# [seqfan] Re: Question from Harvey Dale about A233552

Neil Sloane njasloane at gmail.com
Sun May 26 21:32:22 CEST 2019

```Don't much like that idea.  Look at the link in A233551, which has a claim
by Wesolowski that
(419*22n + 1)/3 can never be prime
<https://primes.utm.edu/glossary/xpage/Prime.html>. [Wesolowski
<https://primes.utm.edu/curios/ByOne.php?submitter=Wesolowski>]
What is the proof?
We need to find a number-theorist who can straighten this out.

Adding a bound on k is not an acceptable solution, imho!

Best regards
Neil

Neil J. A. Sloane, President, OEIS Foundation.
11 South Adelaide Avenue, Highland Park, NJ 08904, USA.
Also Visiting Scientist, Math. Dept., Rutgers University, Piscataway, NJ.
Email: njasloane at gmail.com

On Sun, May 26, 2019 at 3:26 PM Hugo Pfoertner <yae9911 at gmail.com> wrote:

> http://oeis.org/A233551 shows a similar deficiency, i.e., there are
> candidate terms missing in the sequence passing a test deliberately
> truncated at k=10000
> 2495, 3419, 3719, 5459, 5837,....
> One could modify the definition of A233551 and A233552 by introducing an
> upper limit for k, e.g. 1<=k<=n, and then add all missing terms.
> A233552 would become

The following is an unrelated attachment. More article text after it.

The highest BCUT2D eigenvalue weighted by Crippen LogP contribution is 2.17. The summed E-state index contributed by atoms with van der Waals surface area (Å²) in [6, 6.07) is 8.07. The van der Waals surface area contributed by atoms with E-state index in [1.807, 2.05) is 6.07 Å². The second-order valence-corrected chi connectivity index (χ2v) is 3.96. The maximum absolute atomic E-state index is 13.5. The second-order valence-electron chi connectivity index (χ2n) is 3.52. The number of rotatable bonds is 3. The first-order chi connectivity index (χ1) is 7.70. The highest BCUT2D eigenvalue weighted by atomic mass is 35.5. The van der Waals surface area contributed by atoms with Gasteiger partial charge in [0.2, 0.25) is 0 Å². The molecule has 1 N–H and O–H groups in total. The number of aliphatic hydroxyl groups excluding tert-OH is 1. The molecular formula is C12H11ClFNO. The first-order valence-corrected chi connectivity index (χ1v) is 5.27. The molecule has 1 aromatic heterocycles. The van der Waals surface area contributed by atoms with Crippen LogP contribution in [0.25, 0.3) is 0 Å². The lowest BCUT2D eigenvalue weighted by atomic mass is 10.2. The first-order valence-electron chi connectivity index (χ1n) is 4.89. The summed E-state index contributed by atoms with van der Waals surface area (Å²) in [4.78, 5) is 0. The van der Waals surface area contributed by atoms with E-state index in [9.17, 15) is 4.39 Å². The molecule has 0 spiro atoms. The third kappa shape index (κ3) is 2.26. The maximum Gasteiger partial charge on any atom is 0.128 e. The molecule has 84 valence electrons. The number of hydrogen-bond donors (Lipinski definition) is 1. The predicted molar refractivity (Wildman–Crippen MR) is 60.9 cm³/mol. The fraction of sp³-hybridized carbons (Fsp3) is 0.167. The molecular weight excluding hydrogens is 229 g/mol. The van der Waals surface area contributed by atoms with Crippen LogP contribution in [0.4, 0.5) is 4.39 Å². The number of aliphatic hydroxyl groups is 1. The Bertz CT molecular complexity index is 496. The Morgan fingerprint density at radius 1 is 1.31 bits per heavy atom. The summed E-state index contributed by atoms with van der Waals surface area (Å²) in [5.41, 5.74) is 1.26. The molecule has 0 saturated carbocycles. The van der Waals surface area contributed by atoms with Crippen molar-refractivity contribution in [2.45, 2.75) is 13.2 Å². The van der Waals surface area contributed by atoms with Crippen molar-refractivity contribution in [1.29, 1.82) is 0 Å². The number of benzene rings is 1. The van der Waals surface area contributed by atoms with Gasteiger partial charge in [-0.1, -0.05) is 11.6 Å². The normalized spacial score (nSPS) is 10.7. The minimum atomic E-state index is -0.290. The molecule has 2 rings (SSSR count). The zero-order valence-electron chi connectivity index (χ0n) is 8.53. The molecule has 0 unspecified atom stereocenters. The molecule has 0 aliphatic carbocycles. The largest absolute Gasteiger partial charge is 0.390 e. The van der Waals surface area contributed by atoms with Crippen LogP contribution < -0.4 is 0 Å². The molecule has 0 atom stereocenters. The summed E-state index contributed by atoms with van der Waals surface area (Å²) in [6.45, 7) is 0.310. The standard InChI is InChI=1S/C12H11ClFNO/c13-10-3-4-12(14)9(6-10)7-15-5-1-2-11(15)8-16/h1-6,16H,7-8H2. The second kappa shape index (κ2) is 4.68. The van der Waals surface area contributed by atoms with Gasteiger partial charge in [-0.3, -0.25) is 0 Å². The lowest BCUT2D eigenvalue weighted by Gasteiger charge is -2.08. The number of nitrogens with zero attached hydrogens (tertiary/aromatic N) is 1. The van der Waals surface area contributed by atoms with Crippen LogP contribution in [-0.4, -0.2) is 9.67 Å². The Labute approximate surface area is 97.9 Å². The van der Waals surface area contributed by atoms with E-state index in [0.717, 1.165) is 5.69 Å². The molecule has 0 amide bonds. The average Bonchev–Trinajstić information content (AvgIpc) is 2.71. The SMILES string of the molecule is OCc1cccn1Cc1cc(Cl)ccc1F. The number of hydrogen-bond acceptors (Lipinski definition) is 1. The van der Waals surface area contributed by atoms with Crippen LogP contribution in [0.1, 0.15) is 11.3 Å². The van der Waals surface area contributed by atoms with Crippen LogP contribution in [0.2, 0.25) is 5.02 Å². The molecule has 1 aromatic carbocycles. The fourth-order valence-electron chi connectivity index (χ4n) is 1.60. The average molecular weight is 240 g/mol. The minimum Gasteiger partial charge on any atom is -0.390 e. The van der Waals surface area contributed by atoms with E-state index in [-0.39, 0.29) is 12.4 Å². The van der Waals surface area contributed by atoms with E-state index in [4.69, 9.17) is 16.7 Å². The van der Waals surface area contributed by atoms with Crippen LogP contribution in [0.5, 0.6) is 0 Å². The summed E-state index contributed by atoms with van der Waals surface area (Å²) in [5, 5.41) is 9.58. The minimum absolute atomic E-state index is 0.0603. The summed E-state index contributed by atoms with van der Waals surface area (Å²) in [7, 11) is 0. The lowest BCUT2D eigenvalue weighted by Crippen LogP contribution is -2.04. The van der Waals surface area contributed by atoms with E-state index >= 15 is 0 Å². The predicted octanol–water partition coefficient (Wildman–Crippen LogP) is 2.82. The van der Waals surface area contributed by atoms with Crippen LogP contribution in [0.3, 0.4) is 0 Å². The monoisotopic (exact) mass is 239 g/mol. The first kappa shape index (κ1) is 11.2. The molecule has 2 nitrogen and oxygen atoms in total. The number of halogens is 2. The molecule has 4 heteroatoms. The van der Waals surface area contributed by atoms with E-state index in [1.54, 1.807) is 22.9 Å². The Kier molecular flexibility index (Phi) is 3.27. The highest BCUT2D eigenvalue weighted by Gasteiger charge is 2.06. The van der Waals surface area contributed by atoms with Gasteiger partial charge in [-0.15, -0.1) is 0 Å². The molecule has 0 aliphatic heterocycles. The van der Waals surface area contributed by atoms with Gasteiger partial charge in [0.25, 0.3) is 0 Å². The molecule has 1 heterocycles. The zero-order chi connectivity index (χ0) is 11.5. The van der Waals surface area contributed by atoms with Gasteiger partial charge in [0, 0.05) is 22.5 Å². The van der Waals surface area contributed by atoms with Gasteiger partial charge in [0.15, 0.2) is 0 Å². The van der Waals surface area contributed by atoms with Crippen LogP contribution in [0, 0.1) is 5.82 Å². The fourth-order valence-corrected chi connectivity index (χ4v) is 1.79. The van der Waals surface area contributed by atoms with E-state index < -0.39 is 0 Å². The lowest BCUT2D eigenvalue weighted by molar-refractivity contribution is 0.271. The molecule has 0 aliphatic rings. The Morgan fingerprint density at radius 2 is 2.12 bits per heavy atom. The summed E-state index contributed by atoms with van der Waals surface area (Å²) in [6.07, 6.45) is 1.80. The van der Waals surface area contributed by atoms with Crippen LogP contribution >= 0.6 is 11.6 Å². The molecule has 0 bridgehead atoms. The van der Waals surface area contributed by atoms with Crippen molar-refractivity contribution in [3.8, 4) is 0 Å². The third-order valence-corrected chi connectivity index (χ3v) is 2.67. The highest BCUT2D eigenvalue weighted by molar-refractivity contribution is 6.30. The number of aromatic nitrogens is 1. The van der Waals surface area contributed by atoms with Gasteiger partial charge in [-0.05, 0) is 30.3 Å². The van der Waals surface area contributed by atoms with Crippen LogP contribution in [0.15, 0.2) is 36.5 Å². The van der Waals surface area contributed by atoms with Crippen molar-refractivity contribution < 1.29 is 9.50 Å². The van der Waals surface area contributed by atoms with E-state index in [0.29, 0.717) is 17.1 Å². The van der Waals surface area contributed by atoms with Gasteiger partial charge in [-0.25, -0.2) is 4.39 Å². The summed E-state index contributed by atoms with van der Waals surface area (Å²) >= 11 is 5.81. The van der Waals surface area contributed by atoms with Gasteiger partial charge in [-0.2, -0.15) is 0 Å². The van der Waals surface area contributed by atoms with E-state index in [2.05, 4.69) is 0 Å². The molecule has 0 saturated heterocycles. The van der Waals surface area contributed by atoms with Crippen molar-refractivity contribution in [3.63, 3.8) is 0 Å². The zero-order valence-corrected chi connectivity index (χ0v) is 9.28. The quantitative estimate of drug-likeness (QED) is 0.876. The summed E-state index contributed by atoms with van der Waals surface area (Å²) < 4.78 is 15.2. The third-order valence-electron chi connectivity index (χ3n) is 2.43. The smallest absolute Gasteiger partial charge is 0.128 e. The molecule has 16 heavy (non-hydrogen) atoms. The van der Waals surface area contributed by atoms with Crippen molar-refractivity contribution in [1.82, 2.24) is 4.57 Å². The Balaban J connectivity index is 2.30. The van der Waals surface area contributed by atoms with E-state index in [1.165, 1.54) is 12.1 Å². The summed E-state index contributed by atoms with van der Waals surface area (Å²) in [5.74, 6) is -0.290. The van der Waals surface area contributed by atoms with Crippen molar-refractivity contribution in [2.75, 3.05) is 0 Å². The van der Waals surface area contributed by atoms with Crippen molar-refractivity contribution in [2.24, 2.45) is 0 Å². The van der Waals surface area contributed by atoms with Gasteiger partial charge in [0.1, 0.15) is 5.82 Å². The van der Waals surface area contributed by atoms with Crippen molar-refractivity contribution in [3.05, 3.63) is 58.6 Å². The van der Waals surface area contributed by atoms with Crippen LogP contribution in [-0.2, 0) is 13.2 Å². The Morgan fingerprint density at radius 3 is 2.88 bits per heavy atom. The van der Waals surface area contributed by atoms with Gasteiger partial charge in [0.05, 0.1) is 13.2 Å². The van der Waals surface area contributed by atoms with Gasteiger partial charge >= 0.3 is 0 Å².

> 25, 49, 121, 169, 289, 361, 373, 499, 529, 625, 751, 841, 919, 961, 1159,
> 1171, 1189, 1225, 1369, 1681, 1849, 2209, 2401, 2419, 2629, 2809, 3025,
> 3061, 3145, 3301, 3445, 3481, 3721, 3943, 3991, 4159, 4225, 4489, 5041,
> 5209, 5329, 5461, 5539, 5581,
>
> A233551 would become
> 89, 419, 659, 839, 1769, 2495, 2609, 2651, 2981, 3419, 3719, 4889, 5459,
> 5561, 5771, 5837, 6341, 6509, 6971, 7271, 7829, 8447, 8609, 9521,
> with 89 and 839 not passing a "for all k" condition.
>
>
> On Sun, May 26, 2019 at 7:31 PM Neil Sloane <njasloane at gmail.com> wrote:
>
> > Harvey just asked me the following question.  Can anyone help?
> >
> >
> > I may be missing something, but there seem to be many terms missing from
> > the above sequence. My calculations show that, up to 1000, each of 25,
> 49,
> > 121, 169, 289, 361, 373, 499, 529, 613, 625, 751, 841, 919, and 961
> > satisfies the definition, but only 361 and 919 appear in the data. Am I
> > overlooking something? Also, I’m not sure how to test “all k >=1” because
> > that would require going up to infinity — so, is there some top limit to
> > the value of k that should be tested, e.g., k<=n? Or is there some other
> > way to do the test that doesn’t require generating lots of terms?
> >
> > --
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> >
>
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>

```